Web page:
Regarding the wall of force from the moon, house-rule in 3.0 scrying and make the check to cast through the scrying interface.

Cheesegear
2008-06-08, 09:32 AM
I DM'd a game where a wizard with Fire Resistance started casting multiple Fireballs in an underground room thinking he was invincible. I told him to start making CON checks as there wasn't any oxygen left.

Chronos
2008-06-08, 01:30 PM
Quoth Patashu:
The 'commoner railgun' reminds me of ship chains in civilization 2, where you could line up a whole bunch of transport ships within movement distance of each other, board a unit onto the first one, bring them onto the next one which brings them onto the next one, etc...allowing you to move land units an arbitary distance in one turn.It works in Civ3, too, but the starting (and preferably ending) point has to be a city, or your units waste their move embarking/disembarking.


If you have an object that weighs nothing (but can interact with matter) it will be infinitely buoyant, I believe, since no gravity is exerted apon it and thus all the matter around it will rush into the place it is in its race to be closer to the planet's gravity, pushing it up.The buoyant force on any object depends only on the density of the fluid it's in and its volume (or the volume of the portion of it that's in the fluid). The object's weight itself doesn't have any effect.

Quoth matar:
Also, what if we did that "Gate Ring at the bottom of the Ocean" Trick? Put the ring in the box, and stuff >_>The water inside the box would quickly reach the same pressure as the bottom of the ocean, after which the flow would stop. This would no more form a black hole than does the water which is already at the bottom of the ocean.

And I reckon that the elemental planes would have to have an anti-deSitter steady-state geometry. That would allow them to be infinite and filled with a constant and uniform density of material, while still allowing for material to be transfered from the elemental planes to the material, as seems to happen frequently. I don't know the details of how a black hole would interact with an anti-deSitter space, though.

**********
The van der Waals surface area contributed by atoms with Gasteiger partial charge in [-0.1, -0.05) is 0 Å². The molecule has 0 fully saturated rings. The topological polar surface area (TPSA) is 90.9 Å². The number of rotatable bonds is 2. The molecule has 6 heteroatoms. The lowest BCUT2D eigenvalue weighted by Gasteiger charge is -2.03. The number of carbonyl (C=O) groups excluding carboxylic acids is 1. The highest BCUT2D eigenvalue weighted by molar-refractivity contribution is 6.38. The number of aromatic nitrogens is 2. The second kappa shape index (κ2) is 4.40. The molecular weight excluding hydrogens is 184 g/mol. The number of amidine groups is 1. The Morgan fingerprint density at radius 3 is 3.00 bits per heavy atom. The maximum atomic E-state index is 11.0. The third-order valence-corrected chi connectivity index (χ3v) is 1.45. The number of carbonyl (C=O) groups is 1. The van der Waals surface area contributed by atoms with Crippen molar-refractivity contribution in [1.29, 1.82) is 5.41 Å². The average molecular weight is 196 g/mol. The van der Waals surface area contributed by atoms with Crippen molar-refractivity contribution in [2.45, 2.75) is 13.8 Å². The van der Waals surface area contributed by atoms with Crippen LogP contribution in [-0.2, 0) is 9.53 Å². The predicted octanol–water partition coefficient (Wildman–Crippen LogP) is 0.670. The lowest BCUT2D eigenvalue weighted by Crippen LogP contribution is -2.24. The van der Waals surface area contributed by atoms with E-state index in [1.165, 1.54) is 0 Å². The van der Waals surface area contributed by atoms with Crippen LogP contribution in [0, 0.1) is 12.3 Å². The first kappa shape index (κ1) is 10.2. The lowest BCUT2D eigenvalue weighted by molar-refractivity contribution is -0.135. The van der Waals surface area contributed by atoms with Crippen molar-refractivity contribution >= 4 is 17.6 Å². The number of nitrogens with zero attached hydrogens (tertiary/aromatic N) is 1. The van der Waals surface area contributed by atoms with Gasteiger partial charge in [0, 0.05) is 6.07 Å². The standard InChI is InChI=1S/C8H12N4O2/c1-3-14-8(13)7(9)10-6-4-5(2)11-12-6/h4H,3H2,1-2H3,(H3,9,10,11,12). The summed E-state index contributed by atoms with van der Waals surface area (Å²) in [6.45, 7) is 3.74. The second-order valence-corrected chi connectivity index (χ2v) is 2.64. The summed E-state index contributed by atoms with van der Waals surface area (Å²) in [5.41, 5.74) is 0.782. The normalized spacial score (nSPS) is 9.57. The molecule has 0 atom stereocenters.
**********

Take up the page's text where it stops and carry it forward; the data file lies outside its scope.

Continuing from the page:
sikyon
2008-06-08, 02:07 PM
46 Str, to make a DC 28 on a 10 (you forgot to subtract 10 first). That makes sense, though, because 46 strength is pretty high.

Actually str 36 is 8000 pounds max force by encumbrance tables, which I guess is a +13 modifier to str and taking 10 gives you a DC 23 str check to make the rod collapse. So you can never really push a rod, because to exert that much force it'd be over 8000 pounds anyways so the rod would collapse first.

Flickerdart
2008-06-08, 02:57 PM
Speaking of which. If you stick a black hole in a Bag of Holding, does the hole also affect the outside? Seems like an awesome weapon: suck up enemies with your trusty bag.

thPlonk
2008-06-08, 04:15 PM
Regarding the "Commoner Railgun" I don't think anyone has taken a close enough look at the actual mechanic of passing an object as a free action:

1. The object is at rest in A's possession.
2. The object accelerates to a high velocity.
3. The object covers the distance from A to B.
4. The object decelerates from a high velocity.
5. The object is at rest in B's possession.

This entire process occurs as a free action over a negligible amount of time. Only THEN can B transfer the object to C. Since the process involves acceleration AND deceleration, the railgun idea is only useful for rapid transport.

This is assuming that passing objects as a free action is not a universal spell-like ability which teleports objects via some sort of quantum leap from A state to B state.

Notice that with a very well timed use of Time Stop, a magician might be able to act DURING the free action at point 3, teleporting (or [evil] disintigrating) B away. The object would then continue at high velocity. A two-commoner railgun!

Khanderas
2008-06-09, 02:15 AM
Whereupon it drops harmlessly to his feet. The commoner railgun might work for transmitting messages long distances, or something like that, but it sucks as a weapon. Either you're using the D&D rules, in which case it does damage based on the last guy in line throwing it (with no bonuses from all the other commoners passing it), or you're using more realistic houserules which would say that a rock moving over 1000 feet/second is going to do some serious damage, but under such realistic houserules, the railgun wouldn't work in the first place.
It would also do serious damage to atleast some of the commoners in that line. I mean, "here take this rock travelling at 2 times the speed of sound and pass it to the next guy" is bound to present some hurt.

... consider housecats ability to slay commoners... there will alot of dead commoners... for SCIENCE !

DigoDragon
2008-06-09, 07:33 AM
So then I thought about calling up some of my Necromancer friends to reanimate the 9000 or so dead catgirls from this thread. Line up all the now undead catgirls in one row and have the one catgirl at one end grab someone living and pass him/her over to the next catgirl in line... and the next... and the next...

Kinda like the commoner railgun idea, except it's a person who's being "bodysurfed" down 45,000 feet in about 6 seconds (one round). That's like what? over 5000 miles per hour? Pretty sure air resistance would friction-burn the victim to a lump of charcoal. :smalltongue:

Very silly, I know, but kinda funny to think about. Revenge of the catgirls or something. 'Course now what am I going to do with an army of 9000 undead catgirls?
Hmmm...